Recently, the Kaiser Family Foundation released data indicating that 72% of large health insurance plans are no longer sharing costs for COVID-19 treatment, and that another 10% of insurers intend to phase out their cost-sharing waivers by October. Back at the beginning of the pandemic, insurers, who were reaping high profits from the sudden need for medical care, worried that a government mandate might require them to pay for a larger share of the cost of COVID-19 care, or worse, that people who got sick would refuse treatment due to lack of funds and thereby make the pandemic infinitely worse.

Now, however, with effective vaccines widely available (at least in rich countries), insurers are rolling back their willingness to pick up more of the tab for people hospitalized with COVID-19. While the hope is that a healthy fear of bankruptcy-inducing medical bills will serve as a powerful incentive to finally get the shot, the real message getting through is that health care is just another product, one of the goods and services produced with the end goal of high return on shareholder investment.

Another side effect of the public health nightmare has been the inability of suddenly-unemployed people to pay their rent. Evicting broke people inevitably leads to a rise in homelessness, which would exacerbate the pandemic. The government put into place a moratorium on evictions to avoid ramping up our national misery. It was recently nixed by the Supreme Court, all six conservative justices siding with those who are chomping at the bit to get on with the evictions already. (It’s a shame that the alliance between the capital class and the most pious among us doesn’t lead to outcomes that would more closely follow the directives of the Prince of Peace.) It’s another reminder that while we all need shelter and safety, houses are no longer meant to satisfy those needs. Homes are consumer goods hoarded as profitable investments, and if you can’t afford it, enjoy doing without, eh?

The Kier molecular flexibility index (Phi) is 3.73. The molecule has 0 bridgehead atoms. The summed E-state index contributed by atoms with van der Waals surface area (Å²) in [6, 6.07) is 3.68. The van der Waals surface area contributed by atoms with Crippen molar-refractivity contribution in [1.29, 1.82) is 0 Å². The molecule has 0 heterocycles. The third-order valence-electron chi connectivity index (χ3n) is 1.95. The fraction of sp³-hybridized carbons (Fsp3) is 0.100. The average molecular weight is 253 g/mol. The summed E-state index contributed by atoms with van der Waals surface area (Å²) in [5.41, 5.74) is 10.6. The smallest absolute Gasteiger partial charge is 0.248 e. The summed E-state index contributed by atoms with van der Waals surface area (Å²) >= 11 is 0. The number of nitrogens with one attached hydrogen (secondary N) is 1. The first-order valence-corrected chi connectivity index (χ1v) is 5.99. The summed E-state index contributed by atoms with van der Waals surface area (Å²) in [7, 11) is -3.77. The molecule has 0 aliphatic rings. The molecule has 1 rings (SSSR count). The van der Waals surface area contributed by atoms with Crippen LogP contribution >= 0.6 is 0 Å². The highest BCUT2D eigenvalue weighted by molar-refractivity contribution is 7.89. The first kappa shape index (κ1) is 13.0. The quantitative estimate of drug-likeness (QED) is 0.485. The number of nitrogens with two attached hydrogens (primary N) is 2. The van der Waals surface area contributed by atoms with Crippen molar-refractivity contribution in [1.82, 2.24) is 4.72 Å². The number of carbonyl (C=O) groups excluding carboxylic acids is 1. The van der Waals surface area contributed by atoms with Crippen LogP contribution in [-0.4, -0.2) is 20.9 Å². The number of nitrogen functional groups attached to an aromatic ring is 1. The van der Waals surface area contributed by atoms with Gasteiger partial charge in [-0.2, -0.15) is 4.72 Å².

If there’s anything good to be said about COVID-19, it’s this: for a brief moment, we remembered that health, medical care, food, and shelter were basic human requirements, and that as we shut down the economy to save lives, other ways must be found to provide for them. Critics will likely say that nothing is free, and they have a real point. However, a sane nation would prioritize the ability of its citizens to obtain the basics at an affordable cost, while making provisions available to those who cannot pay. Unfortunately, we’re not a sane nation, and we’re proud of it! Here in America, basic physical necessities have become commodity goods, and the needs of the shareholders outweigh the needs of people who merely need to eat, live in safe shelter, and protect their health.

Related: The Moral Justification of Capitalism


The Pandemic Brought Universal Free School Meals. Will They Stay?
Wisconsin school board member says families will ‘become spoiled’ with free lunch program
KFF: Most insurers phasing out cost-sharing waivers for COVID-19 treatments
Supreme Court Ends Biden’s Eviction Moratorium
Wall Street Investors Press Corporate Landlords on Eviction Plan